The expression of what we feel inside, into visible, tangible, and mechanical energy, serves the purpose of creating a feedback loop that is complex and adaptive. If we don’t release our thoughts and feelings and energy into new series of movements, we block our brain from getting new feedback. When we don’t give our brain new and changing feedback, we rob it of firing in new ways, where networks that were never connected before can create an association.


While rigidity and excessive repetition result in suboptimal functioning, connectivity and flexibility are key to the highest level of functioning because they lead to various responses for new and unfamiliar situations. Responding to new and unfamiliar situations is the pinnacle of human-ness. It’s why we are found in almost every kind of ecosystem on the planet, regardless of whether that ecosystem is actually habitable. If it’s not, we create something that’s never existed before in order to make it work (think of air conditioning and pipelines bringing water to Las Vegas in the middle of a desert as an example).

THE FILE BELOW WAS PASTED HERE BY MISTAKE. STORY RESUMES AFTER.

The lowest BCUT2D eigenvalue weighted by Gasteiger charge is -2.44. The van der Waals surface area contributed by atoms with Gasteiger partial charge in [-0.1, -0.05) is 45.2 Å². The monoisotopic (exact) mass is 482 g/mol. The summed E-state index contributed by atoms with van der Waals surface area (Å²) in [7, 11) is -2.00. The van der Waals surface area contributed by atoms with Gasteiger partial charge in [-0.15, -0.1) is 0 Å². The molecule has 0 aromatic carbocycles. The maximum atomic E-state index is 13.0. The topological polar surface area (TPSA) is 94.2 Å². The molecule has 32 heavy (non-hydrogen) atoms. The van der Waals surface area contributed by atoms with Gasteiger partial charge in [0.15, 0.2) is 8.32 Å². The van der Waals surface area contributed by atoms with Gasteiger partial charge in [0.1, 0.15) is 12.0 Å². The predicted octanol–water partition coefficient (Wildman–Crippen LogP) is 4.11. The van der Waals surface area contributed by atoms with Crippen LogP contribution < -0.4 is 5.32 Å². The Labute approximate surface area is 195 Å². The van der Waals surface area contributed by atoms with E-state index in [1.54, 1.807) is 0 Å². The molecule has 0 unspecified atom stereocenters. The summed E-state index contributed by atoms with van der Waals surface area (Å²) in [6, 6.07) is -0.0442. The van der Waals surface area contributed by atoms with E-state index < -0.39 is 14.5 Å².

What I’ve observed over the years is that when people engage in constant consumption (I especially see this with phones), they become less able to respond adaptively and creatively to a new set of stimuli. Unfamiliar situations are more likely to overload or overwhelm their system. They are not used to using these extremely sophisticated - yet NATURAL - faculties of the human nervous system.